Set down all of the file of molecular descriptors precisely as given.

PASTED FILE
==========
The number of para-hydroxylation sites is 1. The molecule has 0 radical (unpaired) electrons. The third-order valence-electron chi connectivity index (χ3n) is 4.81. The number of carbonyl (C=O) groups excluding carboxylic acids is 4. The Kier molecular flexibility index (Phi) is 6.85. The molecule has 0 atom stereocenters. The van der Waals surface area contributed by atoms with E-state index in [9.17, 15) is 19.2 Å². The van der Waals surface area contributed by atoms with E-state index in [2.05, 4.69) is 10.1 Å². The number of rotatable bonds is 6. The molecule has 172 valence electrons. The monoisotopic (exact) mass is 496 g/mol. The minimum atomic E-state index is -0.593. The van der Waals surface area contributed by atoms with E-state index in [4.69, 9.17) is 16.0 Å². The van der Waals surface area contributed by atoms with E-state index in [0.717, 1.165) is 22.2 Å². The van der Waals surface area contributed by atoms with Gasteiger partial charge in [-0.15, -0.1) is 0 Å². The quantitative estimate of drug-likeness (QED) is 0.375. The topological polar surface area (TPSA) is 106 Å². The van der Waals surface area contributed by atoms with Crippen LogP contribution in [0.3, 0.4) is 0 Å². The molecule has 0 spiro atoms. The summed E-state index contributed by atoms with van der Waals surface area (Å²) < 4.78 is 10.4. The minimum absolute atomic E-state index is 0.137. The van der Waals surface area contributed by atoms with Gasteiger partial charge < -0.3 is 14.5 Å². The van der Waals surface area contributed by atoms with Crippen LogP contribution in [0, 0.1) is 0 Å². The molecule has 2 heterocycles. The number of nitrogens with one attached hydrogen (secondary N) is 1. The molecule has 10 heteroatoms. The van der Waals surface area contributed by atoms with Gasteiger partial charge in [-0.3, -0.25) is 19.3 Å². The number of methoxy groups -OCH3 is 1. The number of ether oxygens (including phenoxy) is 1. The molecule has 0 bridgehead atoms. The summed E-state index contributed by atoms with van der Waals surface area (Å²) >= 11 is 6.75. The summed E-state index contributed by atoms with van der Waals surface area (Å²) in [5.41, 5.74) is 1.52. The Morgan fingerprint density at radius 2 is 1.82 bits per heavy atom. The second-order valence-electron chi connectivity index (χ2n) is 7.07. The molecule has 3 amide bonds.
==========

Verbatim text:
The number of para-hydroxylation sites is 1. The molecule has 0 radical (unpaired) electrons. The third-order valence-electron chi connectivity index (χ3n) is 4.81. The number of carbonyl (C=O) groups excluding carboxylic acids is 4. The Kier molecular flexibility index (Phi) is 6.85. The molecule has 0 atom stereocenters. The van der Waals surface area contributed by atoms with E-state index in [9.17, 15) is 19.2 Å². The van der Waals surface area contributed by atoms with E-state index in [2.05, 4.69) is 10.1 Å². The number of rotatable bonds is 6. The molecule has 172 valence electrons. The monoisotopic (exact) mass is 496 g/mol. The minimum atomic E-state index is -0.593. The van der Waals surface area contributed by atoms with E-state index in [4.69, 9.17) is 16.0 Å². The van der Waals surface area contributed by atoms with E-state index in [0.717, 1.165) is 22.2 Å². The van der Waals surface area contributed by atoms with Gasteiger partial charge in [-0.15, -0.1) is 0 Å². The quantitative estimate of drug-likeness (QED) is 0.375. The topological polar surface area (TPSA) is 106 Å². The van der Waals surface area contributed by atoms with Crippen LogP contribution in [0.3, 0.4) is 0 Å². The molecule has 0 spiro atoms. The summed E-state index contributed by atoms with van der Waals surface area (Å²) < 4.78 is 10.4. The minimum absolute atomic E-state index is 0.137. The van der Waals surface area contributed by atoms with Gasteiger partial charge < -0.3 is 14.5 Å². The van der Waals surface area contributed by atoms with Crippen LogP contribution in [0, 0.1) is 0 Å². The molecule has 2 heterocycles. The number of nitrogens with one attached hydrogen (secondary N) is 1. The molecule has 10 heteroatoms. The van der Waals surface area contributed by atoms with Gasteiger partial charge in [-0.3, -0.25) is 19.3 Å². The number of methoxy groups -OCH3 is 1. The number of ether oxygens (including phenoxy) is 1. The molecule has 0 bridgehead atoms. The summed E-state index contributed by atoms with van der Waals surface area (Å²) >= 11 is 6.75. The summed E-state index contributed by atoms with van der Waals surface area (Å²) in [5.41, 5.74) is 1.52. The Morgan fingerprint density at radius 2 is 1.82 bits per heavy atom. The second-order valence-electron chi connectivity index (χ2n) is 7.07. The molecule has 3 amide bonds.